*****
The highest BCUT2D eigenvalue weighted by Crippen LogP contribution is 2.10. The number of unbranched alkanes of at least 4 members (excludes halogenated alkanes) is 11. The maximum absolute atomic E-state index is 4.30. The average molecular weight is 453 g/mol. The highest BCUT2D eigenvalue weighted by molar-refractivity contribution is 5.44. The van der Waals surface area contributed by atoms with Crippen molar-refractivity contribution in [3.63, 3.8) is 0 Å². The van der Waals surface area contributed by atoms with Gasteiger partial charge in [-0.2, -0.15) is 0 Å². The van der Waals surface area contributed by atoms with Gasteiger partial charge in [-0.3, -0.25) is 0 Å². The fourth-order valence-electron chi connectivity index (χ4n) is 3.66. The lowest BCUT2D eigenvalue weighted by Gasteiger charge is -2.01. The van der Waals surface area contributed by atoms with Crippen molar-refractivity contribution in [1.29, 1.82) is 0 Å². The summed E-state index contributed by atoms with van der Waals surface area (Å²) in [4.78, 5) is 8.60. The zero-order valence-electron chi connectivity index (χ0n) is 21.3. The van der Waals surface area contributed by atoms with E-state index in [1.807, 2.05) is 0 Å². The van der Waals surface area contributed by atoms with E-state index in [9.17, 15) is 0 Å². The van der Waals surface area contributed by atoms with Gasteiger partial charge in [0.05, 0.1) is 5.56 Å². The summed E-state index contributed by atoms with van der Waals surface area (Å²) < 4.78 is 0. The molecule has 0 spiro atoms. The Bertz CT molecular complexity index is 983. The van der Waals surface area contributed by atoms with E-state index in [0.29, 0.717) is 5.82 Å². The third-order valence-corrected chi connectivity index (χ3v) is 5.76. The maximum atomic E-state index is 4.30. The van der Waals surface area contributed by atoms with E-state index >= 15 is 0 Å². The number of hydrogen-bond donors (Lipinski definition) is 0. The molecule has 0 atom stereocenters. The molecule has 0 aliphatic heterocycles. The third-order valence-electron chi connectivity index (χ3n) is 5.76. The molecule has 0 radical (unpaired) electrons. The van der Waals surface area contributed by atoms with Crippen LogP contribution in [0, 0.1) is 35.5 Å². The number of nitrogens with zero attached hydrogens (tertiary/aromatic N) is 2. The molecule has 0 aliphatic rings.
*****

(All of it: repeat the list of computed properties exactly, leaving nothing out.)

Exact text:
The highest BCUT2D eigenvalue weighted by Crippen LogP contribution is 2.10. The number of unbranched alkanes of at least 4 members (excludes halogenated alkanes) is 11. The maximum absolute atomic E-state index is 4.30. The average molecular weight is 453 g/mol. The highest BCUT2D eigenvalue weighted by molar-refractivity contribution is 5.44. The van der Waals surface area contributed by atoms with Crippen molar-refractivity contribution in [3.63, 3.8) is 0 Å². The van der Waals surface area contributed by atoms with Gasteiger partial charge in [-0.2, -0.15) is 0 Å². The van der Waals surface area contributed by atoms with Gasteiger partial charge in [-0.3, -0.25) is 0 Å². The fourth-order valence-electron chi connectivity index (χ4n) is 3.66. The lowest BCUT2D eigenvalue weighted by Gasteiger charge is -2.01. The van der Waals surface area contributed by atoms with Crippen molar-refractivity contribution in [1.29, 1.82) is 0 Å². The summed E-state index contributed by atoms with van der Waals surface area (Å²) in [4.78, 5) is 8.60. The zero-order valence-electron chi connectivity index (χ0n) is 21.3. The van der Waals surface area contributed by atoms with E-state index in [1.807, 2.05) is 0 Å². The van der Waals surface area contributed by atoms with E-state index in [9.17, 15) is 0 Å². The van der Waals surface area contributed by atoms with Gasteiger partial charge in [0.05, 0.1) is 5.56 Å². The summed E-state index contributed by atoms with van der Waals surface area (Å²) < 4.78 is 0. The molecule has 0 spiro atoms. The Bertz CT molecular complexity index is 983. The van der Waals surface area contributed by atoms with E-state index in [0.29, 0.717) is 5.82 Å². The third-order valence-corrected chi connectivity index (χ3v) is 5.76. The maximum atomic E-state index is 4.30. The van der Waals surface area contributed by atoms with E-state index >= 15 is 0 Å². The number of hydrogen-bond donors (Lipinski definition) is 0. The molecule has 0 atom stereocenters. The molecule has 0 aliphatic heterocycles. The third-order valence-electron chi connectivity index (χ3n) is 5.76. The molecule has 0 radical (unpaired) electrons. The van der Waals surface area contributed by atoms with Crippen LogP contribution in [0, 0.1) is 35.5 Å². The number of nitrogens with zero attached hydrogens (tertiary/aromatic N) is 2. The molecule has 0 aliphatic rings.